Italian exchange student adjusts to Park life

Senior maintains positivity despite challenges


Kaia Myers

Italian exchange student, senior Eléna Jommi talks with her new friends at lunch Sept. 19 in the cafeteria.

Yonit Krebs

Moving from her home country of Italy to St. Louis Park, Minnesota was not an easy transition, according to exchange student, senior Elena Jommi. She said beyond language difficulties, she had trouble adjusting to the fact that she doesn’t know anyone at Park.

“It’s difficult for me to explain,” Jommi said. “In Italy, because I live in a small town, I know everyone, and I hang out with my friends every day.”

Jommi said she came to Minnesota through the organization AFS Intercultural Programs.

“I don’t decide to go to Minnesota, (AFS) chose for me,” Jommi said. “My brother was an exchange student four years ago, and I wanted to see a new country and meet new people.”

According to Jommi, she is staying with senior Caroline Garland’s family for the school year. Garland said her family decided to host an international student because of her father’s previous affiliation in the AFS organization.

“My father was involved with the AFS program when he was in high school, and more recently our family thought (hosting an exchange student) would be a good idea because we hosted one of the amities who work at PSI,” Garland said.

Emily Turner Baebenroth, the team development specialist at the West Metro branch of AFS-USA, said the AFS mission is to promote peace and justice through intercultural exchanges.

“We started officially after World War II,” Turner Baebenroth said. “The very first AFS volunteers were actually high school students who went to Europe and drove ambulances.They came home from that experience and felt that there needed to be more people-to-people diplomacy to increase understanding around the world.”

Garland said language was a barrier at first, but communication improved after the first few days of acclimation.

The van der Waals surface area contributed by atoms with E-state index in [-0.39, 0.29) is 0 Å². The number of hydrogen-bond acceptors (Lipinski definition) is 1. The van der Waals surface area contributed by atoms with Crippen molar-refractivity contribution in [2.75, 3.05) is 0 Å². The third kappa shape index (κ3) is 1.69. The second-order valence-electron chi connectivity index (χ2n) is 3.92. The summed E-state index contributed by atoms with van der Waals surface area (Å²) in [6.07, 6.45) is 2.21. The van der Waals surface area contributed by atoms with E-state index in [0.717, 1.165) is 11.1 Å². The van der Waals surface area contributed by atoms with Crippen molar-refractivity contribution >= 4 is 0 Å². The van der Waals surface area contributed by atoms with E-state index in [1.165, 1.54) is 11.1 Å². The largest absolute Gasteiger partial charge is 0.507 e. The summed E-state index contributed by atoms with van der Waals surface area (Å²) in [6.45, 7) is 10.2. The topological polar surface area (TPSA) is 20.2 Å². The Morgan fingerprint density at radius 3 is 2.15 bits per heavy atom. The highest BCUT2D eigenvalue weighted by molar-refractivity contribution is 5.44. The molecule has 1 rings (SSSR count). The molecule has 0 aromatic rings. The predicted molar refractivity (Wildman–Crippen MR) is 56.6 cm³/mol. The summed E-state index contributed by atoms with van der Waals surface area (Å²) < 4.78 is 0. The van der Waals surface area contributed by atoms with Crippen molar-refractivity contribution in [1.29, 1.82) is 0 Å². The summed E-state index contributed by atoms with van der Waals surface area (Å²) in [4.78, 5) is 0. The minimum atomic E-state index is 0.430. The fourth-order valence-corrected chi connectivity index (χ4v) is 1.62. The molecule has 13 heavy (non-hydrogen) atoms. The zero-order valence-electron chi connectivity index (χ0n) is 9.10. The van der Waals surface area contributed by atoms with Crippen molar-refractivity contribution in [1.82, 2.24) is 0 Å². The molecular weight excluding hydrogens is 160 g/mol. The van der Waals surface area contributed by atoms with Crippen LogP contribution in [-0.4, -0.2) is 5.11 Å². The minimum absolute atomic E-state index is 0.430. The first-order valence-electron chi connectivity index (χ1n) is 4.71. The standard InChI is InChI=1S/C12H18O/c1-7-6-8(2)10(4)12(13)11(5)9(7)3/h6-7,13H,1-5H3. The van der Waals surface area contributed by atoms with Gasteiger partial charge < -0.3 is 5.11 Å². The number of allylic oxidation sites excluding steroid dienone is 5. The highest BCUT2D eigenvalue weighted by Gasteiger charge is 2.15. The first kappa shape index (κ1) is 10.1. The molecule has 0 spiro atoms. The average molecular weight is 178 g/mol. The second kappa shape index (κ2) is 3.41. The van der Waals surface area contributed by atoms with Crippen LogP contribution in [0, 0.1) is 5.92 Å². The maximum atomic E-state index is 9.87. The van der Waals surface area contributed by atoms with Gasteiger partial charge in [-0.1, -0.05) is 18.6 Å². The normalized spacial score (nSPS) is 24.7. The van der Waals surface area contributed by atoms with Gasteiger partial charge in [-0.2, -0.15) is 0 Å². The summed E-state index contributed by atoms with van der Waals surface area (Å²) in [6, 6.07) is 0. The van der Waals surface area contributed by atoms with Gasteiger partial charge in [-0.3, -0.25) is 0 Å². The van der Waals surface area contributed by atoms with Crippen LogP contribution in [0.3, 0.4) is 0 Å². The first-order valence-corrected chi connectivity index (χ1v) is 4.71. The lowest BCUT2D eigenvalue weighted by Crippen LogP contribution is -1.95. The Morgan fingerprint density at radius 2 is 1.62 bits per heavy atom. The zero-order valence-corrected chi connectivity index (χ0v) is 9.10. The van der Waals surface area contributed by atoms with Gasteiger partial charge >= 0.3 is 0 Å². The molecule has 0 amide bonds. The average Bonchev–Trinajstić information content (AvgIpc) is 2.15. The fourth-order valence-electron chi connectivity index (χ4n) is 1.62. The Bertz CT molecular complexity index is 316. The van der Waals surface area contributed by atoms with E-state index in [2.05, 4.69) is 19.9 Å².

“It’s been amazing having Elena stay with us because we learned so much about how our culture affects the world and also things that we wouldn’t have thought of or how different things are in general,” Garland said.

According to Jommi, the way school functions at Park is different from how school works in Italy.

“In Italy, we only have one classroom with the same classmates,” Jommi said. “Teachers move into the class so we, for five years, have the same people in the same class.”

Garland said being a senior proved a challenge for Jommi because students at Park have been less welcoming.

“Another thing that has been difficult and frustrating has been that the people in our school have been not as welcoming as I would have liked them to be because quite a few people just don’t come right up and introduce themselves,” Garland said. “One of the trends at least in Park is that when you’re a senior lots of people don’t try and make new friends, but I think it’s starting to work better now.”

Turner Baebenroth said she finds the relationships developed between the international student and their host family to be one of the most rewarding parts of the experience.

“Every single year we have students who come back from years past to visit their home family or we have host families that go overseas to visit them,” Turner Baebenroth said. “Just last year, we had a host family fly to Spain because their Spanish daughter was getting married and her father had died when she was younger and so her host dad came to give her away at her wedding.”

Garland said AFS stresses communication between host families and international students to make the experience as beneficial as possible.

“There are certain things that AFS sends out that you go through when you first get there, and one of the things on the list is the parents set out a list of expectations for what the student should be doing, and the student tries to meet those expectations and vice versa,” Garland said. “They really stress open communication which is really important for just learning how each other feels about certain aspects of living in a new environment.”

Jommi said there are many challenges associated with having to acclimate to a new environment, but she said a positive attitude is essential.

“It’s difficult because you don’t know anyone and anything about the school,” Jommi said. “You are in a new family with new culture and it’s hard and difficult, but I think that everything is possible to do and very important thing is to smile to your new life, and you have to create a new life in another city.”